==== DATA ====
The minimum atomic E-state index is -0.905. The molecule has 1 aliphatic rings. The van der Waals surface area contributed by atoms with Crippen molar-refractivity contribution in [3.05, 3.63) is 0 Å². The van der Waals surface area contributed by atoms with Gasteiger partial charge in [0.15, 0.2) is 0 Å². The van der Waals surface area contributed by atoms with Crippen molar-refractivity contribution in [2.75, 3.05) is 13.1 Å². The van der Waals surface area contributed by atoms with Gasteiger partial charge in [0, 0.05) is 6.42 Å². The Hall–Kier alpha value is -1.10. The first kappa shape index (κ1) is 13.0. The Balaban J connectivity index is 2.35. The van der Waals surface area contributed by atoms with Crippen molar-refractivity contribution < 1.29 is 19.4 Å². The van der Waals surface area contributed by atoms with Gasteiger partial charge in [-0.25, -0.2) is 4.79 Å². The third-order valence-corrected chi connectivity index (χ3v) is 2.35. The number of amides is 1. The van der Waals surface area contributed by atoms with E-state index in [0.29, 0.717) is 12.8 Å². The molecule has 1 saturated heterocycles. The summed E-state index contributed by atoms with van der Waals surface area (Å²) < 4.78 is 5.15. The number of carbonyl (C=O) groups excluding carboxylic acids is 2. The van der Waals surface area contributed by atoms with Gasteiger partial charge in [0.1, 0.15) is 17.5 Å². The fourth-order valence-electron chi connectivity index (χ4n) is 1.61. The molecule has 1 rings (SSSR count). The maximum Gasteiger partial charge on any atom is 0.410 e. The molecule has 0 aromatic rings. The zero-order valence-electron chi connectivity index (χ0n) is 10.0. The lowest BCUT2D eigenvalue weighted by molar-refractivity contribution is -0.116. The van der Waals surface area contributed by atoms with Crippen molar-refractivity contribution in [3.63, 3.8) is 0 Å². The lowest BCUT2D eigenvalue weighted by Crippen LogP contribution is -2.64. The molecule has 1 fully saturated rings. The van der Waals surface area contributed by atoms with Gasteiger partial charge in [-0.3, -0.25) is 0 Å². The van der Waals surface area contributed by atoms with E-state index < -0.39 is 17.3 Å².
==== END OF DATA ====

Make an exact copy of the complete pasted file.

The minimum atomic E-state index is -0.905. The molecule has 1 aliphatic rings. The van der Waals surface area contributed by atoms with Crippen molar-refractivity contribution in [3.05, 3.63) is 0 Å². The van der Waals surface area contributed by atoms with Gasteiger partial charge in [0.15, 0.2) is 0 Å². The van der Waals surface area contributed by atoms with Crippen molar-refractivity contribution in [2.75, 3.05) is 13.1 Å². The van der Waals surface area contributed by atoms with Gasteiger partial charge in [0, 0.05) is 6.42 Å². The Hall–Kier alpha value is -1.10. The first kappa shape index (κ1) is 13.0. The Balaban J connectivity index is 2.35. The van der Waals surface area contributed by atoms with Crippen molar-refractivity contribution < 1.29 is 19.4 Å². The van der Waals surface area contributed by atoms with Gasteiger partial charge in [-0.25, -0.2) is 4.79 Å². The third-order valence-corrected chi connectivity index (χ3v) is 2.35. The number of amides is 1. The van der Waals surface area contributed by atoms with E-state index in [0.29, 0.717) is 12.8 Å². The molecule has 1 saturated heterocycles. The summed E-state index contributed by atoms with van der Waals surface area (Å²) < 4.78 is 5.15. The number of carbonyl (C=O) groups excluding carboxylic acids is 2. The van der Waals surface area contributed by atoms with Gasteiger partial charge in [0.1, 0.15) is 17.5 Å². The fourth-order valence-electron chi connectivity index (χ4n) is 1.61. The molecule has 1 rings (SSSR count). The maximum Gasteiger partial charge on any atom is 0.410 e. The molecule has 0 aromatic rings. The zero-order valence-electron chi connectivity index (χ0n) is 10.0. The lowest BCUT2D eigenvalue weighted by molar-refractivity contribution is -0.116. The van der Waals surface area contributed by atoms with Crippen molar-refractivity contribution in [3.63, 3.8) is 0 Å². The lowest BCUT2D eigenvalue weighted by Crippen LogP contribution is -2.64. The molecule has 1 fully saturated rings. The van der Waals surface area contributed by atoms with Gasteiger partial charge in [-0.3, -0.25) is 0 Å². The van der Waals surface area contributed by atoms with E-state index < -0.39 is 17.3 Å².